Non-garment sectors should also be more compliant to grab more of the EU market under the new Generalised System of Preferences (GSP) regime, which will come into force from 2024 and continue until 2034, he said.
Bangladesh needs preparation for grabbing a bigger slice of the EU export market as China may lose 8-10 per cent of its share within the next few years, according to MA Razzaque, research director of the Policy Research Institute. Non-garment sectors should also be more compliant to grab more of the EU market under the new GSP regime, he said.
The country should comply with the EU’s new GSP, which requires improving human rights, labour rights and protecting the environment, he said.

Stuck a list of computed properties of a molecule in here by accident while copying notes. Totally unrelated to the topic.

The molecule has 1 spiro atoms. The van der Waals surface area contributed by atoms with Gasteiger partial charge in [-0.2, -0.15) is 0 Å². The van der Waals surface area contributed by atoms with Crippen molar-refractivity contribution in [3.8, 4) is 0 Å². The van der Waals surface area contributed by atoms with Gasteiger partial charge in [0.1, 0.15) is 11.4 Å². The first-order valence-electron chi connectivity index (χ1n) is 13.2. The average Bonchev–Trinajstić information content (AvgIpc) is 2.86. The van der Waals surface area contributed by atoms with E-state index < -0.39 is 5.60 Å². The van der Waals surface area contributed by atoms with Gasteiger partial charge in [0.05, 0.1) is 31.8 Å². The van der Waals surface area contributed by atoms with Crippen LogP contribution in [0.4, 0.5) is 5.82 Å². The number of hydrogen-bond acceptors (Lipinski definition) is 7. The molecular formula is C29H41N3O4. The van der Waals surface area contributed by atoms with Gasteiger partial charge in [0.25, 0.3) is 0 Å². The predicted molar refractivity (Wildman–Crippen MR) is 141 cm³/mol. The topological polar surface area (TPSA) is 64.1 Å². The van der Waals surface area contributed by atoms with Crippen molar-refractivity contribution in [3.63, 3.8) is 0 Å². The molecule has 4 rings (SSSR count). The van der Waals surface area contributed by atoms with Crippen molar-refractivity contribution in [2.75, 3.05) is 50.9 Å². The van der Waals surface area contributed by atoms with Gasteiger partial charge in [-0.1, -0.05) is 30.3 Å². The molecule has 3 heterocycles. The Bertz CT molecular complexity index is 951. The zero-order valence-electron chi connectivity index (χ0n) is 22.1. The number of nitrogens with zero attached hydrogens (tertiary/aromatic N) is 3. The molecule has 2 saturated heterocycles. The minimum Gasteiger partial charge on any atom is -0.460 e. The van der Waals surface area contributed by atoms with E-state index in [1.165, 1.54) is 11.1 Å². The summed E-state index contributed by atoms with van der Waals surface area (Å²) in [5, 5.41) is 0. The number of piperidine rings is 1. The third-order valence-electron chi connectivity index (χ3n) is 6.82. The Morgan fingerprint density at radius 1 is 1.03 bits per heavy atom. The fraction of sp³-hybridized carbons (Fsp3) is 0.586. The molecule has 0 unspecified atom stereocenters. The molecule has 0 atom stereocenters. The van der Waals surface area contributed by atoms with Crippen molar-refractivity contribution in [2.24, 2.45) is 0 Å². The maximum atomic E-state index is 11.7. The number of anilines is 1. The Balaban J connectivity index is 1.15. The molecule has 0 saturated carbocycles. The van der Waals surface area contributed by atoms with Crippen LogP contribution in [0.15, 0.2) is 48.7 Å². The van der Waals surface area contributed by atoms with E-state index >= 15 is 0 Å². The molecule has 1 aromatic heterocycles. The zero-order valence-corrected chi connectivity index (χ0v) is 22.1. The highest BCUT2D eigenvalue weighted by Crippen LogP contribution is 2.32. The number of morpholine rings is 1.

Razzaque was speaking at a virtual discussion, titled ‘Towards a Transformed and Revitalised Trade and Economic Partnership with the EU’, jointly organised by Friedrich Ebert Stiftung and the Research and Policy Integration for Development.
Bangladesh has already been enjoying the benefits of global geopolitical changes as the country is receiving more work orders, particularly in the garment sector, senior commerce secretary Tapan Kanti Ghosh was quoted as saying by Bangladeshi media reports.
Bangladesh’s exports to the United States crossed $10 billion for the first time in the last fiscal, when the industry registered 60 per cent growth, Ghosh said.
While Bangladesh’s exports to the US are growing, the shipment of goods from other countries to the same market is showing a negative trend, he added.
Fibre2Fashion News Desk (DS)